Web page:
I’m going to say something you might not like.
Your house? Yeah… it’s not just for you.
Wait… what? What do I mean by that? Well if you’re a person who knows other people, it’s for them too – it can be anyone. Do you know anyone? Just one person other than the one(s) already living in your house?
At some point in your life, you might have that person or those people over to your home, and you want to make them feel welcome and good. This was a major source of anxiety and stress for me this Summer when Alex and I agreed to host a small group session with our church family once a week for a month. I was a bit of wreck the first night we hosted, but I learned a few things along the way and I thought I’d share them with you.
5 Ways to Be a Better Hostess
1. Stop stressing about every. little. thing.
Yeah… I never would have taken this advice all those weeks ago because I was too busy stressing about every little thing! But remember when I did my Blog Podium recap and I mentioned that the ever so wise Sarah Richardson said that if you’re comfortable in your home other people will be too? Well she’s totally right. The more at easy you feel the better. The less you apologize for things not being just right and perfect the better. Your friends are not coming to your house to judge you, and if they are, well then they’re not your friends, are they? So STOP over-thinking. It took me about 3 weeks to start really getting this…
2. Think function over beauty
People will probably care LESS about what your coasters look like and more about how close to them they actually are when they want to set a drink down. They care less about how your napkins are folded and more about whether they’re easily accessible and close to the food. I tried to set up a food area and a drinks area on two separate surfaces of the kitchen. I think it worked well because no one ever had to be waiting for someone else to finish preparing their tea to get to the yummy snacks.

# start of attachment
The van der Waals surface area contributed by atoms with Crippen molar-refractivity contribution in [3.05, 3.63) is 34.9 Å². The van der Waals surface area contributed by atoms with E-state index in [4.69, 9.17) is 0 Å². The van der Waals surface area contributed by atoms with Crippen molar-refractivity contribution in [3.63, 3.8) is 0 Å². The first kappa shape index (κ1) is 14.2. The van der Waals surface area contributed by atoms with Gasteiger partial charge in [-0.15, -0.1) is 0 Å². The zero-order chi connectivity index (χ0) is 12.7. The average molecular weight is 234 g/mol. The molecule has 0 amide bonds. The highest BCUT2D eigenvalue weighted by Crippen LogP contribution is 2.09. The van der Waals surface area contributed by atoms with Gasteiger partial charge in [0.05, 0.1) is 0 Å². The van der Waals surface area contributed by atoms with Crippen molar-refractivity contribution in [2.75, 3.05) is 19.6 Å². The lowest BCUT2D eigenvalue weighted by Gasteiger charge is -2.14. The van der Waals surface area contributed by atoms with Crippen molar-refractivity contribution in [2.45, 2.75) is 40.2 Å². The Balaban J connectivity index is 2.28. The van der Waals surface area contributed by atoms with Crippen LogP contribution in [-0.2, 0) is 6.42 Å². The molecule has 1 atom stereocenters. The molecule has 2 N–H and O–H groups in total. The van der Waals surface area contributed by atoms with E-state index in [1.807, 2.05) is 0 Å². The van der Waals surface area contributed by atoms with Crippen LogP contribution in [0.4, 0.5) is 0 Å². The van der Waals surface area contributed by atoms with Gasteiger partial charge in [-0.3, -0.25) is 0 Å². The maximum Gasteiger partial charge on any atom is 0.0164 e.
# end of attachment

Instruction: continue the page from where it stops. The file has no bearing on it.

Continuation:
3. Have everything out in the open
K I don’t mean like EVERY thing… I mean like the tea spoons, and the milk, and the plates, etc. Why? Because you might be cool saying to someone “Oh yeah you can just go ahead and get some juice from the fridge,” but your guest may feel strange and uncomfortable about doing that. I strongly believe that when you have people at your house, especially if for the first time, you should be kind enough to get things for them AND make sure they don’t have to ask for it. Making coffee? Sugar, spoons, milk, cream, any other fancy schmancy flavouring or whatnots people might like? All out there. I personally think this is important because I feel most comfortable at someone’s home when I can help myself without having to open doors and feel like I’m prying.
4. Know that not everyone likes your dog (or any other pet)
Before having everyone over, I pre-warned my soon to be guests that we have a crazy, wild dog and that he will jump and try to steal food and request your attention at all times. He’s harmless, he just loves people so much. And he doesn’t get that not everyone loves him back. Thankfully everyone understood his wild ways, and one of our dear friends even graciously laughed when he ran off into the backyard with her glasses in his mouth… It takes a special kind of person to just laugh that off. I did find it important to let people know what kind of pup he is, though and I tried to make sure he was introduced to each person (especially the kids that came) in as delicate a manner as possible. Luther doesn’t do delicate very well…
5. Consider the atmosphere
We usually had some music playing in the background when guests first arrived and eventually turned it off when our discussion started. This is great just as a way to add a feeling of fullness to the room when the first few guests arrive and it’s still a bit quieter. We also had chairs laid out in our living room (always more chairs than people) so no one felt awkward coming in to find a place to sit. The furniture was laid out so that we could all see one another and conversation was also easy. Pretty straight forward, but doing this before anyone arrived saves everyone from any awkward moments later. Lighting was also a big thing here – The overhead light in the living room was never on. We stuck to the table and floor lamps for a softer light that feels cozier.
So these may not be the 5 commandments of being a better hostess, (that’s why I called it “5 ways to be a better hostess”) but I honestly think they can come in handy. They’re small steps to being better at having people come into your home, and making them feel welcome. Oh, and I know I still have a LOT to learn. Which is where you come in…
Can you add anything to this list? I’m eager to know from those of you that live in small spaces. Our main floor is literally just a kitchen and living room. We don’t have a separate family room or dining room or even a very big entrance, for that matter, but I felt like our group, which ranged from 8-14 people on any given week, fit just fine and we somehow made it work.
How do YOU make it work?